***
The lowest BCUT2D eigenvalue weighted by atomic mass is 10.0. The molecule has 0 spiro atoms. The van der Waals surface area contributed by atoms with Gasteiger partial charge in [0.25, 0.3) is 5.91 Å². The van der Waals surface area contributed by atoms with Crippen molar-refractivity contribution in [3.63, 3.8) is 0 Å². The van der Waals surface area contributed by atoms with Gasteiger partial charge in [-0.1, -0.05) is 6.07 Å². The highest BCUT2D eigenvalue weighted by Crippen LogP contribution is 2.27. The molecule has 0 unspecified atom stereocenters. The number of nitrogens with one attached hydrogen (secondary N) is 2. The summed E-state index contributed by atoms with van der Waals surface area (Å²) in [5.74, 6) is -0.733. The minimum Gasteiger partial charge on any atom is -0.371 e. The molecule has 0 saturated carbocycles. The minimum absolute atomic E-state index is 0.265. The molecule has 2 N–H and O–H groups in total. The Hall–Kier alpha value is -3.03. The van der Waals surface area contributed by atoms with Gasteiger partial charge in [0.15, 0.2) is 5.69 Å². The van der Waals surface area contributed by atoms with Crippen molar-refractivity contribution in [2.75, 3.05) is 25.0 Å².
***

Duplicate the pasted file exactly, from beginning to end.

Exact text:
The lowest BCUT2D eigenvalue weighted by atomic mass is 10.0. The molecule has 0 spiro atoms. The van der Waals surface area contributed by atoms with Gasteiger partial charge in [0.25, 0.3) is 5.91 Å². The van der Waals surface area contributed by atoms with Crippen molar-refractivity contribution in [3.63, 3.8) is 0 Å². The van der Waals surface area contributed by atoms with Gasteiger partial charge in [-0.1, -0.05) is 6.07 Å². The highest BCUT2D eigenvalue weighted by Crippen LogP contribution is 2.27. The molecule has 0 unspecified atom stereocenters. The number of nitrogens with one attached hydrogen (secondary N) is 2. The summed E-state index contributed by atoms with van der Waals surface area (Å²) in [5.74, 6) is -0.733. The minimum Gasteiger partial charge on any atom is -0.371 e. The molecule has 0 saturated carbocycles. The minimum absolute atomic E-state index is 0.265. The molecule has 2 N–H and O–H groups in total. The Hall–Kier alpha value is -3.03. The van der Waals surface area contributed by atoms with Gasteiger partial charge in [0.15, 0.2) is 5.69 Å². The van der Waals surface area contributed by atoms with Crippen molar-refractivity contribution in [2.75, 3.05) is 25.0 Å².